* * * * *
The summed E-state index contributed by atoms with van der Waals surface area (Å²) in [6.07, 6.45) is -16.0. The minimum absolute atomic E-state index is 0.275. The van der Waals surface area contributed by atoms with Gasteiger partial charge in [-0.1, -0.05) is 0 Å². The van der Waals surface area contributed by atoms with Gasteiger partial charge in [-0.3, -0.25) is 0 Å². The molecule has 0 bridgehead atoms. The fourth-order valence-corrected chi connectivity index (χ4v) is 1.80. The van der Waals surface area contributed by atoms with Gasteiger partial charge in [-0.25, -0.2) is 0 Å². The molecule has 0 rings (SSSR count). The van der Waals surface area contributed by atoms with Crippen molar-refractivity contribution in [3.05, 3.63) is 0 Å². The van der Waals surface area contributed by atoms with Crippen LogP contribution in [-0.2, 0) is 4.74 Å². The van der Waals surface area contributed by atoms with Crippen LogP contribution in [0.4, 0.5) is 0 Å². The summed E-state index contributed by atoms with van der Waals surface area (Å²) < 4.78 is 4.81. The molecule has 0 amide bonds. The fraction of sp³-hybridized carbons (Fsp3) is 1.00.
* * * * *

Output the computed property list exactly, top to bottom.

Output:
The summed E-state index contributed by atoms with van der Waals surface area (Å²) in [6.07, 6.45) is -16.0. The minimum absolute atomic E-state index is 0.275. The van der Waals surface area contributed by atoms with Gasteiger partial charge in [-0.1, -0.05) is 0 Å². The van der Waals surface area contributed by atoms with Gasteiger partial charge in [-0.3, -0.25) is 0 Å². The molecule has 0 bridgehead atoms. The fourth-order valence-corrected chi connectivity index (χ4v) is 1.80. The van der Waals surface area contributed by atoms with Gasteiger partial charge in [-0.25, -0.2) is 0 Å². The molecule has 0 rings (SSSR count). The van der Waals surface area contributed by atoms with Crippen molar-refractivity contribution in [3.05, 3.63) is 0 Å². The van der Waals surface area contributed by atoms with Crippen LogP contribution in [-0.2, 0) is 4.74 Å². The van der Waals surface area contributed by atoms with Crippen LogP contribution in [0.4, 0.5) is 0 Å². The summed E-state index contributed by atoms with van der Waals surface area (Å²) < 4.78 is 4.81. The molecule has 0 amide bonds. The fraction of sp³-hybridized carbons (Fsp3) is 1.00.